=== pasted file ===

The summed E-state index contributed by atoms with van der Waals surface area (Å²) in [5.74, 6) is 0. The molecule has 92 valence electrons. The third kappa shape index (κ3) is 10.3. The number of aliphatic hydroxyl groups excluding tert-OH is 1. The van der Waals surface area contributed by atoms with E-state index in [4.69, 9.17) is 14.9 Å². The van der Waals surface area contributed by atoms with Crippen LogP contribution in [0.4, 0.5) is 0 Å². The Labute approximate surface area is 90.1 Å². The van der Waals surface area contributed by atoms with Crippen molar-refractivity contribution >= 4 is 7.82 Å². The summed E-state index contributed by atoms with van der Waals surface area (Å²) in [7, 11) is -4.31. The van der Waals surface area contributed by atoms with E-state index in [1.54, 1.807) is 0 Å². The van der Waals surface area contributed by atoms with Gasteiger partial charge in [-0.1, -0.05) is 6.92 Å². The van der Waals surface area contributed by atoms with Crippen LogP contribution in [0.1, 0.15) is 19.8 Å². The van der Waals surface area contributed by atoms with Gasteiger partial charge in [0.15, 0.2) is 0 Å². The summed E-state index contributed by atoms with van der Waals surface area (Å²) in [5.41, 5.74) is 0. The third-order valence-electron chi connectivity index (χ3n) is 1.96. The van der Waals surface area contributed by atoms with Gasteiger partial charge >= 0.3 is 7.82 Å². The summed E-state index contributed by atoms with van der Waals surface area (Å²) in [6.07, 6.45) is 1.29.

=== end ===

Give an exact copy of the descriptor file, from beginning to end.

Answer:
The summed E-state index contributed by atoms with van der Waals surface area (Å²) in [5.74, 6) is 0. The molecule has 92 valence electrons. The third kappa shape index (κ3) is 10.3. The number of aliphatic hydroxyl groups excluding tert-OH is 1. The van der Waals surface area contributed by atoms with E-state index in [4.69, 9.17) is 14.9 Å². The van der Waals surface area contributed by atoms with Crippen LogP contribution in [0.4, 0.5) is 0 Å². The Labute approximate surface area is 90.1 Å². The van der Waals surface area contributed by atoms with Crippen molar-refractivity contribution >= 4 is 7.82 Å². The summed E-state index contributed by atoms with van der Waals surface area (Å²) in [7, 11) is -4.31. The van der Waals surface area contributed by atoms with E-state index in [1.54, 1.807) is 0 Å². The van der Waals surface area contributed by atoms with Gasteiger partial charge in [-0.1, -0.05) is 6.92 Å². The van der Waals surface area contributed by atoms with Crippen LogP contribution in [0.1, 0.15) is 19.8 Å². The van der Waals surface area contributed by atoms with Gasteiger partial charge in [0.15, 0.2) is 0 Å². The summed E-state index contributed by atoms with van der Waals surface area (Å²) in [5.41, 5.74) is 0. The third-order valence-electron chi connectivity index (χ3n) is 1.96. The van der Waals surface area contributed by atoms with Gasteiger partial charge >= 0.3 is 7.82 Å². The summed E-state index contributed by atoms with van der Waals surface area (Å²) in [6.07, 6.45) is 1.29.